We packed up on Monday afternoon, following a bomb up in a gully not far from the hut. We caught a good herd sheltering from the wind on a face with little bush cover and cleaned them out.

We left the hut at 1640 to drive home. This time we head down the other part of Kiwi Road and then out onto State Highway 3 at Uruti. We were going to put the Isuzu through its paces over Mt Messenger going home.

Well, it coped superbly well up the wet and slippery Mt Messenger part of the drive, and again I believe it handled the tow much smoother and better than the Amarok. We were back and unpacking at 215 after being only troubled with a couple of slow pokes on the drive back.

The truck was perfect, even with road profile 20inch tyres. The set up by the boys at Southern Autos was flawless. I really like this truck. I’m not sure they will be able to get it back off me.

Sure it doesn’t have all the fancy fruit like an Amarok, but it is very, very capable and is a real truck not some fancy town tractor pretending to be one.

Go and see my mates at Southern Autos, they will look after you for a test drive and a good deal. If you want a real truck then this is the one for you.

Southern Autos



All photos and video taken with Spark Samsung S6 Edge, Isuzu D-Max LS Maverick 13 vehicle supplied by Southern Autos.


Make a difference, shoot some Pukes

Hunting & Fishing has a good reason to go shooting Pukekos.

With pukeko being on the game bird hunting schedule, now that ducks have become more wary and harder to locate, Queens Birthday Weekend is an ideal time to organise a puke hunt (check with your local Fish and Game for hunting regulations – zero bag limit in Otago and Southland).  Breasted and casseroled, you will be very pleasantly surprised at the eating quality of these birds, but after all, they are selective clean feeders.  (Avoid the legs though as they are full of sinues.)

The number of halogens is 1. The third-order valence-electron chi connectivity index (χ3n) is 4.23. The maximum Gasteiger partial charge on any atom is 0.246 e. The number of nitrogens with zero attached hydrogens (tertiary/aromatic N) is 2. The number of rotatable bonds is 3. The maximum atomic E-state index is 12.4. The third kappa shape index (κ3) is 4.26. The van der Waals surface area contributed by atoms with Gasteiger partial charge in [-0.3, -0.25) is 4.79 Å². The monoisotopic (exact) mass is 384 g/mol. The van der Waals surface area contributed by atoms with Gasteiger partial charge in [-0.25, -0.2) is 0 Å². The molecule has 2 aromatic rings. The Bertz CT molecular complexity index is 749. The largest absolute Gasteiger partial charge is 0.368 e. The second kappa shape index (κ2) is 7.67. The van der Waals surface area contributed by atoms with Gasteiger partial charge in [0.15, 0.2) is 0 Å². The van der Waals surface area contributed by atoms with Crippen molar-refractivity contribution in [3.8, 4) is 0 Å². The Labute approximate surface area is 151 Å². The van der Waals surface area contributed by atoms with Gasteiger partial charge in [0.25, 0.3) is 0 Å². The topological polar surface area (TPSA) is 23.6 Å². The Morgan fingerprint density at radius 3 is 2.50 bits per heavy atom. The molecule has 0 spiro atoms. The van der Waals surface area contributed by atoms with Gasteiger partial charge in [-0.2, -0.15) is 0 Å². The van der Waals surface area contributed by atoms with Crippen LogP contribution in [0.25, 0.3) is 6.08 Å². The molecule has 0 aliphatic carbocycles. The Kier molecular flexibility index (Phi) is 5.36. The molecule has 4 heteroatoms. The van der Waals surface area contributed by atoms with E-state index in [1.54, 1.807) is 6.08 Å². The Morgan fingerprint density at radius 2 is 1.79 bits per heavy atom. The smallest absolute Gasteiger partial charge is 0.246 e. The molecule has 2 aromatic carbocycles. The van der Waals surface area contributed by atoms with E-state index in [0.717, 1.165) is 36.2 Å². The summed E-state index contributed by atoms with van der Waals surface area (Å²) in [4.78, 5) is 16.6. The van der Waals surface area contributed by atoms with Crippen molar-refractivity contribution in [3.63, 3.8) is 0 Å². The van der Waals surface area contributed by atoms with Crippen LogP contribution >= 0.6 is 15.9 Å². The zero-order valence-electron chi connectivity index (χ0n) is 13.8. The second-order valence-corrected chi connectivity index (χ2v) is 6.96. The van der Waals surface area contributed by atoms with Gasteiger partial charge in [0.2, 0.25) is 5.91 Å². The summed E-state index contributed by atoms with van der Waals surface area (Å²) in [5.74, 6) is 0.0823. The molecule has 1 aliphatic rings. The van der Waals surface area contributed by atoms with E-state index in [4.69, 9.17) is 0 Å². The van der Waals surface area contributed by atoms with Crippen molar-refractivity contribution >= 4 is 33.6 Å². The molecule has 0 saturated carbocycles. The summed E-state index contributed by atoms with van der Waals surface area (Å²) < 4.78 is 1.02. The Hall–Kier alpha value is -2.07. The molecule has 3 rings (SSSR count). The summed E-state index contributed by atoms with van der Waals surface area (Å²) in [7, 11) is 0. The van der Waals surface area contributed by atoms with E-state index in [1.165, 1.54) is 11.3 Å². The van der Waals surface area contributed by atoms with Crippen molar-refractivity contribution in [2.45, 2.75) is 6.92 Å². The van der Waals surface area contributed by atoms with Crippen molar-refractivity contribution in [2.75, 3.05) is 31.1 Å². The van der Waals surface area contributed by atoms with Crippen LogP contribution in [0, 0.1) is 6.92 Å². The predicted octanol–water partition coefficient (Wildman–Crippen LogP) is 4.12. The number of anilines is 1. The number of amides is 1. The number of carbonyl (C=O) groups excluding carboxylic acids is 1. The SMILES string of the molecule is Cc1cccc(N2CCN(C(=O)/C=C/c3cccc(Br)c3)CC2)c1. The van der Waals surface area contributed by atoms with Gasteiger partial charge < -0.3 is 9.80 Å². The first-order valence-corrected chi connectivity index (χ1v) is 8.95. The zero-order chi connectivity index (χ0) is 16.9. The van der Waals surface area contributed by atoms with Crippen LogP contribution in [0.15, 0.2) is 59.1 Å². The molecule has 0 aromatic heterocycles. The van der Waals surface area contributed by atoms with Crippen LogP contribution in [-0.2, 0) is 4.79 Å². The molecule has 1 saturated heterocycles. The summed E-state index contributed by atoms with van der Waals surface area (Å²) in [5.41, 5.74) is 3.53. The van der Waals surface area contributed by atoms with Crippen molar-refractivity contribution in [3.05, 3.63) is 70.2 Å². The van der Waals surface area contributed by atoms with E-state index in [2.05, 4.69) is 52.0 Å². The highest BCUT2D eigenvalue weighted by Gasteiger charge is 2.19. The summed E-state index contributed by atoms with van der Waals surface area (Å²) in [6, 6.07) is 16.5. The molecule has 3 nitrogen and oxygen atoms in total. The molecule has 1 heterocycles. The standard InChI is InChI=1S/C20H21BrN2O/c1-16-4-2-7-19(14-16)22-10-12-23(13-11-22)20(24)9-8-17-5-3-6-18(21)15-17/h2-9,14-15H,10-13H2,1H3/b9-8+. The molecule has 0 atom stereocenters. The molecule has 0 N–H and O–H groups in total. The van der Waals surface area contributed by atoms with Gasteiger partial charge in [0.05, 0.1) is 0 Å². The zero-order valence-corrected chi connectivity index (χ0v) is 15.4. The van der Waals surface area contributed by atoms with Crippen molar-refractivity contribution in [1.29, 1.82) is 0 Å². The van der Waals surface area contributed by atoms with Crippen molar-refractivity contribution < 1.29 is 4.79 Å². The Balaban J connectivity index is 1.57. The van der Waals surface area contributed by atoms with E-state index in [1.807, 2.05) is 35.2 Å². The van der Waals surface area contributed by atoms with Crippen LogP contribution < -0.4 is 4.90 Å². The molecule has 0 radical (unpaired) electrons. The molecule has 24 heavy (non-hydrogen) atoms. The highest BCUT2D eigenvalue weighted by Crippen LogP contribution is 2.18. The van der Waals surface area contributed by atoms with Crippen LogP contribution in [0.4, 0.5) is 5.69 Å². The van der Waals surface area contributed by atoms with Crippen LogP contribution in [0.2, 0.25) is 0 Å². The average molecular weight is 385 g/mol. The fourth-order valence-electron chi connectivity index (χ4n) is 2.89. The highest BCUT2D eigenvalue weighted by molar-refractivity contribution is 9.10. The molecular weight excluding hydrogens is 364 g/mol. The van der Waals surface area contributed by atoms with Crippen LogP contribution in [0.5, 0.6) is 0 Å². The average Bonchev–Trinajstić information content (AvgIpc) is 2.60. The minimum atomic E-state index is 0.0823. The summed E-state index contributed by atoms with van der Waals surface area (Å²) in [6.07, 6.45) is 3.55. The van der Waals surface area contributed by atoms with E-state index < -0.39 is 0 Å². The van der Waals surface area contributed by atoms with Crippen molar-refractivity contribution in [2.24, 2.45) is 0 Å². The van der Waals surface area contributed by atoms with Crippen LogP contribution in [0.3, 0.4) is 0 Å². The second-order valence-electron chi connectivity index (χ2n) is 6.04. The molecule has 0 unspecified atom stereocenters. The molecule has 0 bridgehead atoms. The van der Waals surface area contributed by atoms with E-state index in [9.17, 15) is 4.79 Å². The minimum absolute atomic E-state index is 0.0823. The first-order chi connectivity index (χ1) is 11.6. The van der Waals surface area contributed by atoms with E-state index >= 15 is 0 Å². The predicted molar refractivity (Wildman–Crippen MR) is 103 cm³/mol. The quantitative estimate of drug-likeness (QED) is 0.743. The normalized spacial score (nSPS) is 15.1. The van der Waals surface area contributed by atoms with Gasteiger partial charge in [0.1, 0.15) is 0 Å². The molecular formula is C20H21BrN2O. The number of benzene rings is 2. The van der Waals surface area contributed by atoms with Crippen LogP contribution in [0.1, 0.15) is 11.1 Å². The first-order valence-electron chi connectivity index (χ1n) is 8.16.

Why target a bird that may appear to be more comical than challenging, and harmless enough in its own environment?  The answer is that pukekos are in fact an intelligent bird that very quickly wises up to the ways of a hunter.  The most effective method of hunting them is with a group that can ‘drive’ the swampy or rough cover they inhabit, placing ‘guns’ at the end of the drive to cut off the likely escape routes.   Read more »

Peter Dunne is a blithering idiot

Peter Dunne is suddenly going to hold a review of unsafe and illegal gun use in the outdoors due to two idiots self-terminating through stupidity shooting themselves in accidents.

Two fatal incidents at the weekend have sparked a review of unsafe and illegal gun use in the outdoors.

Associate Conservation Minister Peter Dunne has begun the process of initiating the review, which will seek to establish what the problems are, where responsibility might lie, and what could be done to reduce the risks of death and injury due to improper gun use.

A 21-year-old hunter died on Sunday after his gun went off while he was climbing over a fence near Ohakune, shooting him in the chest.

James Ross Bucko Johnston, a 15-year-old from Whakatane, died while duck shooting in the eastern Bay of Plenty on Sunday morning.

Dunne urged the hunting community to keep gun safety at the forefront of their minds, as the country had again been reminded that without following best practice and taking the utmost care, firearms could kill.

“Unfortunately there seems to be an increasing frequency of firearm incidents causing injury or death,” Dunne said.

“The worst aspect is that these incidents are largely preventable.”

Read more »

Opening Weekend and the Benefits of Remington Nitro Pheasant


The Dirty Politics crew after an early mornng hunt on Sunday